At present, several stores in the Metroplex sponsor teen boards and report that the interest level remains high and competition for new members is tough. Should your teen feel the urge to merge, the following is a guide to the ins and outs of getting on board.

Be willing to make a time commitment. Teen board activities are somewhat seasonal (heaviest in the spring and fall when the fashion calendar says buy new clothes), but meetings can continue all year long, and teen board time should be considered and accounted for as seriously as soccer season or guitar lessons.

Be attractive. This requirement adds to the ifdon’t-make-it-I’ll-just-die complication that teen types deal with every day anyway. So at least the beginnings of a tough exterior are helpful in getting through the tryout and screening process, along with the kind of self-image that can take a turndown.

Be willing to work. Volunteerism, good attitude and attendance, and esprit de corps are mandatory. In addition to the community service/charity activities, some retailers add limited hours of working in the store to the merchandising and education portion of their program.

Still interested? The following is a partial list of Dallas/Fort Worth stores with teen boards. Good luck!

Foley’s has a teen board in Dallas, another in Fort Worth. Recruitment begins in the spring, and any student, sophomore through senior, enrolled in an area high school is eligible. Watch for ads in local newspapers and pick up an application in the Junior or Young Men’s departments at area Foley’s stores. The current teen board will kick off activities with a fall fashion show.

The Gazebo’s group is called Pretty Young Things. Last year’s activities included a Just Say No fashion show at the Hard Rock Cafe benefiting the teenage drug and alcohol abuse program at Parkland Hospital. The program includes in-store merchandising, a seminar with professional models, a fitness seminar with Jenny Ferguson, and a professional makeup seminar by members of The Salon at The Gazebo. Activities of the present board (membership stands at thirty girls) begin in September, and a new PYT board will form in the spring. For more information, call Susie Bagwell at The Gazebo at 373-6661.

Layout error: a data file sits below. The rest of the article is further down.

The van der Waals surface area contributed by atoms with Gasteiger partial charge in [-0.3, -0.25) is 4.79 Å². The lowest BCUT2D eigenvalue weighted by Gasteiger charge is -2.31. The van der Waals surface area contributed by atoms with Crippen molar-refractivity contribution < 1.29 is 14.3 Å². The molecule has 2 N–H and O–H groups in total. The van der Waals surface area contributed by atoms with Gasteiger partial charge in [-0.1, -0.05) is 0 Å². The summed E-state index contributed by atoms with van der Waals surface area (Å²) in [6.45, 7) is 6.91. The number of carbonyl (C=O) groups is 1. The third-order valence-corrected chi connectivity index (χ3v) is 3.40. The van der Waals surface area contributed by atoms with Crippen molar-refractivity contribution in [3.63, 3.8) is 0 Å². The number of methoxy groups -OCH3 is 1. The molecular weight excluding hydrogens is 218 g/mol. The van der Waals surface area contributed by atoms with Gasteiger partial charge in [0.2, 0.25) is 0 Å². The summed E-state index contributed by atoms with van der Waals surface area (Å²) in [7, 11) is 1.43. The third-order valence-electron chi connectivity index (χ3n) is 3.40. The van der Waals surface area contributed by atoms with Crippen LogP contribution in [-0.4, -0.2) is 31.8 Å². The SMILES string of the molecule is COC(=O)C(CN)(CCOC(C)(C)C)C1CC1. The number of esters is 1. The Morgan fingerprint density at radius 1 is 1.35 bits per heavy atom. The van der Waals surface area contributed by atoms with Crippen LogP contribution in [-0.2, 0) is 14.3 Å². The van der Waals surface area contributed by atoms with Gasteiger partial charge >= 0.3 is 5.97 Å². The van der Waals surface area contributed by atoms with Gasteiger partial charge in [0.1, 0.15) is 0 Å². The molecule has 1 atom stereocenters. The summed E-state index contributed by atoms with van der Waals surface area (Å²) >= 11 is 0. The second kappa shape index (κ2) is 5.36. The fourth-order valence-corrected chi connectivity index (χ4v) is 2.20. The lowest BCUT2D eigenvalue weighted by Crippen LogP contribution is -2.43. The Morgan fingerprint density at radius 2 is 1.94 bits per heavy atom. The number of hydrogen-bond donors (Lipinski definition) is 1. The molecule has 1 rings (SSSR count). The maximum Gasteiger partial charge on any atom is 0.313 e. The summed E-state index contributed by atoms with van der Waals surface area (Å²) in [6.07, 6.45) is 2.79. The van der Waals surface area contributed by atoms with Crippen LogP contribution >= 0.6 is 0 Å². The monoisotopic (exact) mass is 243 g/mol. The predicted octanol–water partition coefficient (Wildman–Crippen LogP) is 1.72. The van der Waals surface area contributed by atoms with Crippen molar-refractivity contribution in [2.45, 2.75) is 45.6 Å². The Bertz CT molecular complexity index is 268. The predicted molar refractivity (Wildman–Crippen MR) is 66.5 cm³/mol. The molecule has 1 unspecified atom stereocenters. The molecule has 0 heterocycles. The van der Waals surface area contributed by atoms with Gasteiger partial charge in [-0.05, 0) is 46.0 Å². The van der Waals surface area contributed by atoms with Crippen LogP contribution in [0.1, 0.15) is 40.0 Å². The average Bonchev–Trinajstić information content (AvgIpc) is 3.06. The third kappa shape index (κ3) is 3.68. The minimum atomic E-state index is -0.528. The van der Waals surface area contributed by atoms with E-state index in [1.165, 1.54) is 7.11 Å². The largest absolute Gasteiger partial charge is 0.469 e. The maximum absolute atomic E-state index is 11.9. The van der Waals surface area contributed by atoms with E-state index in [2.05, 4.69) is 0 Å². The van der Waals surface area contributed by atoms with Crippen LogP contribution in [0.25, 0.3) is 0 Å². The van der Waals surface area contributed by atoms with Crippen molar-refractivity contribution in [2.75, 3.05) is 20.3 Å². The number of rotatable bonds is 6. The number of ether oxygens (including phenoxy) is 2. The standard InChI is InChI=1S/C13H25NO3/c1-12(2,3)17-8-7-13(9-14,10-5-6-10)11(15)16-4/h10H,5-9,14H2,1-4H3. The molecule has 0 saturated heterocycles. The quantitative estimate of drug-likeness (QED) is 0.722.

Saks Fifth Avenue’s teen board is Viva Moda, and male and female members are recruited in the spring via meetings that are held at area private and public schools for ninth- through twelfth-graders. A back to school show by board members on August 12 will benefit Teen Contact, a local troubled teen contact and referral service that’s part of Contact Dallas. For more information about that event call 233-Teen in Dallas. The current program includes a six- to eight-week training program that includes segments on hair and makeup, wardrobing, runway modeling, fitness, fashion merchandising and retailing, and community service. For more information about Viva Moda, call Nancy Woolfolk at 458-7000.

Dillard’s has Fashion Boards in all of itsstores, which are made up of ten to thirty-fivemembers, depending on the size of the store.The board is open to all juniors and seniors,and tryouts are in April or May. Dates for thetryouts are advertised in the newspapers.Members receive training in modeling,makeup, and on Dillard’s computer terminals. The board meets once a month, andmembers participate in community activitiesand work in the stores as well. Activities include a “Back to School” fashion show forjuniors and young men and various forms ofmodeling. For information, call GailHolloway, (817) 831-5480.